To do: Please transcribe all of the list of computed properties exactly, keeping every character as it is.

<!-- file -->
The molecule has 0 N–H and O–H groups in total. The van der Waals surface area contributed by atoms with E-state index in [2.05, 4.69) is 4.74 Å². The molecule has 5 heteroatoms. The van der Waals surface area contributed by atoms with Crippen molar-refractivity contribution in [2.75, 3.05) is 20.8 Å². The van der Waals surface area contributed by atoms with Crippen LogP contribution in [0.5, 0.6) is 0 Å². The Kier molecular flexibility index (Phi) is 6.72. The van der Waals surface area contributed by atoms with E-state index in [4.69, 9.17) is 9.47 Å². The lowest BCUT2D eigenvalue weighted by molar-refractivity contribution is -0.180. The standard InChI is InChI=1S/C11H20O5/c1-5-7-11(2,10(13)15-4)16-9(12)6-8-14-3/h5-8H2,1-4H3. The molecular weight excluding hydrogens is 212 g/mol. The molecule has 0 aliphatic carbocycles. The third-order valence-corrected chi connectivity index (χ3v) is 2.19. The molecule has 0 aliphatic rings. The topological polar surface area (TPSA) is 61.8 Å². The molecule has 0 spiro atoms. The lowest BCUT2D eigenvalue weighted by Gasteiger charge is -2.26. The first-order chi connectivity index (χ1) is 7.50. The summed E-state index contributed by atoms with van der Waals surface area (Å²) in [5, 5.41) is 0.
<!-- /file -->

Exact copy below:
The molecule has 0 N–H and O–H groups in total. The van der Waals surface area contributed by atoms with E-state index in [2.05, 4.69) is 4.74 Å². The molecule has 5 heteroatoms. The van der Waals surface area contributed by atoms with Crippen molar-refractivity contribution in [2.75, 3.05) is 20.8 Å². The van der Waals surface area contributed by atoms with Crippen LogP contribution in [0.5, 0.6) is 0 Å². The Kier molecular flexibility index (Phi) is 6.72. The van der Waals surface area contributed by atoms with E-state index in [4.69, 9.17) is 9.47 Å². The lowest BCUT2D eigenvalue weighted by molar-refractivity contribution is -0.180. The standard InChI is InChI=1S/C11H20O5/c1-5-7-11(2,10(13)15-4)16-9(12)6-8-14-3/h5-8H2,1-4H3. The molecular weight excluding hydrogens is 212 g/mol. The molecule has 0 aliphatic carbocycles. The third-order valence-corrected chi connectivity index (χ3v) is 2.19. The molecule has 0 aliphatic rings. The topological polar surface area (TPSA) is 61.8 Å². The molecule has 0 spiro atoms. The lowest BCUT2D eigenvalue weighted by Gasteiger charge is -2.26. The first-order chi connectivity index (χ1) is 7.50. The summed E-state index contributed by atoms with van der Waals surface area (Å²) in [5, 5.41) is 0.